Black breaks the paradigm; it dissolves whatever we rely upon as real and dear. Its negative force deprives consciousness of its dependable and comforting notions of goodness. If knowledge be the good, then black confuses it with clouds of unknowing...(ibid.).
The purpose of the Nigredo is to plant us firmly in the darkness and in the depths of the Underworld. This prepares us for the next stage of transmutation.


Works Cited

Hillman, James. Uniform Edition of the Writings of James Hillman
Volume 5: Alchemical Psychology, Kindle edition. Dallas: Spring, 2013.

Jung, C.G. Mysterium Coniunctionis: An Inquiry Into the Separation and Synthesis of Psychic Opposites in Alchemy. trans, R.F.C. Hull. The Collected Works of C. G. Jung, Vol. 14. Princeton: Princeton, 1963.

Jan 14, 2014

Alchemy: Nigredo

Only in a physically reduced worldview, a worldview reduced to and by physics, can black be called a non-color, an absence of color, a deprivation of light (Hillman 1553).
What is it in the human psyche that views the color black as somehow evil? We associate black with evil, with death, with the morbid and the macabre. Think of how many examples there are in our culture, our language, our phrases, and our art of black representing the negative, the corrupt, the hideous, and the malevolent. We contrast it with the purity and holiness of the color white since white represent the white light of God and all his holiness. The properties we ascribe to white are absent in black. Black ends up being the privation of white, as the Church Fathers believed evil to be the privation of good.

In his book, Alchemical Psychology, James Hillman says the distinction between the two colors arose in the fifteenth through the seventeenth centuries, the so-called Age of Light, where Reason was also coupled with the color white (ibid.). Hillman makes a stunning statement concerning European and American racism that, I must admit, had never really registered with me before:
Northern European and American racism may have begun in the moralization of color terms. Long before any English-speaking adventurer touched the shores of West Africa, fifteenth-century meanings of “black” included: “deeply stained with dirt; soiled; foul; malignant, atrocious, horrible, wicked; disastrous, baneful, sinister … ” When the first English-speaking sailors spied natives on West African shores, they called these people “black" (ibid.).
Why else would this have occurred, if not for the moralization of a color that appears many times in Nature? But why would the disdain for the color black ever arise in the first place? Apparently, the first time the word, "white," was used to describe an ethnic group was in 1604, according to Hillman (ibid.). By this time, sailors had already traveled to what they later called  the "dark continent" and had attached all the stigma that had been linked with black to the inhabitants they met there.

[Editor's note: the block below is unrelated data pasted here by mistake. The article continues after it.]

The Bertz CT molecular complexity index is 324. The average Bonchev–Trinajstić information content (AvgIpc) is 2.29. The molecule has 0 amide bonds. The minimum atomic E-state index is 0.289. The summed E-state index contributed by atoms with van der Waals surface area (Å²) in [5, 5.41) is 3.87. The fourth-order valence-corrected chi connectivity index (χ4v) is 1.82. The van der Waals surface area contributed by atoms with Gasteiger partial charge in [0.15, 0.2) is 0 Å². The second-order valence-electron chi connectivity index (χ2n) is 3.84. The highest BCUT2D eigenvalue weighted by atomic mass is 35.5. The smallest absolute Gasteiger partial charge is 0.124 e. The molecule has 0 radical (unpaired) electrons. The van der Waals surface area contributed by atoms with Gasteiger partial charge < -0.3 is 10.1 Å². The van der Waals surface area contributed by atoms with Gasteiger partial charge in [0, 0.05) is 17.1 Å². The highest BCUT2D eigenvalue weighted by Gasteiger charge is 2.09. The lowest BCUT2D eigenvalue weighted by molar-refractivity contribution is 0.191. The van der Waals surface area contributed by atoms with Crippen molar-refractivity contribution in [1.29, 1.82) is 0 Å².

But this phenomenon was not unique to Western culture. 
Disdain for black is not only contemporary, Western, and English. The color black in the Greek world, and in African languages also, carried meanings contrasting with white and red, and included not only the fertility of the earth and the mystery of the underworld, but also disease, suffering, labor, sorcery, and bad luck (ibid.).
Colors have always had symbolic significance in human cultures, but when white became associated with Caucasian Christianity, then those that didn't fit into this group became laden with assumptions of evil, dishonesty, and disgust.

This is the working of a a very ancient archetype. Undoubtedly, unconsciousness is associated with black and consciousness with white, at least for the civilization of the past six to eight thousand years. It is indelibly etched in the human psyche. It is deeply connected to Nature, to the rising and setting of the Sun, day and night. We wake, we sleep. And sometimes we sleep the blackest of sleep, death. Death is the ultimate unconsciousness. 

In alchemy, black (nigredo) is the first stage in the magnum opus. The nigredo state is accomplished by work; it is not the original state of the soul, the prima materia. It is something that one has come to, and is a signal that one is ready to begin the journey. Just as coal has been worked upon by Nature to produce its black state, so is the nigredo soul a metamorphosis in progress. To get to this black condition, the soul has been working. It is in this condition that the real process begins.

How does one get to the nigredo state? In the language of alchemy, it is brought on by putrefactio and mortificatio, putrefaction and mortification. The original alchemical substances are subjected to these two processes to produce a blackened mass lacking all cohesion. Putrefaction is falling apart, decomposing. Mortification is a grinding down into smaller and smaller particles, to overwhelmingly punish and destroy. These two processes speak to the total breakdown of anything that is solid in one's life. This is the soul pathologizing. It is a necessary step, even initiatory, that will eventually bring the gleam of gold to the soul. Hillman writes,
We can begin to see – through a glass darkly – why the color black is condemned to be a “non-color.” It carries the meanings of the random and the formless. Like a black hole, it sucks into it and makes vanish the fundamental security structures of Western consciousness. By absenting color, black prevents phenomena from presenting their virtues. Black’s deconstruction of any positivity – experienced as doubt, negative thinking, suspicion, undoing, valuelessness – explains why the nigredo is necessary to every paradigm shift (Hillman 1626).
Moreover, the nigredo state corresponds to Nietzsche's assertion that nihilism is a necessary state one must arrive at before transformation is possible. I wrote about this recently in Nihilism as a Precursor to Transformation. The breakdown of all meaning is without a doubt one of the best examples of the nigredo. The soul brings one to this place of brokenness for a very good reason. In the blackest depths of the earth are where diamonds are born.


Hillman, James. Uniform Edition of the Writings of James Hillman
Volume 5: Alchemical Psychology, Kindle edition. Dallas: Spring, 2013.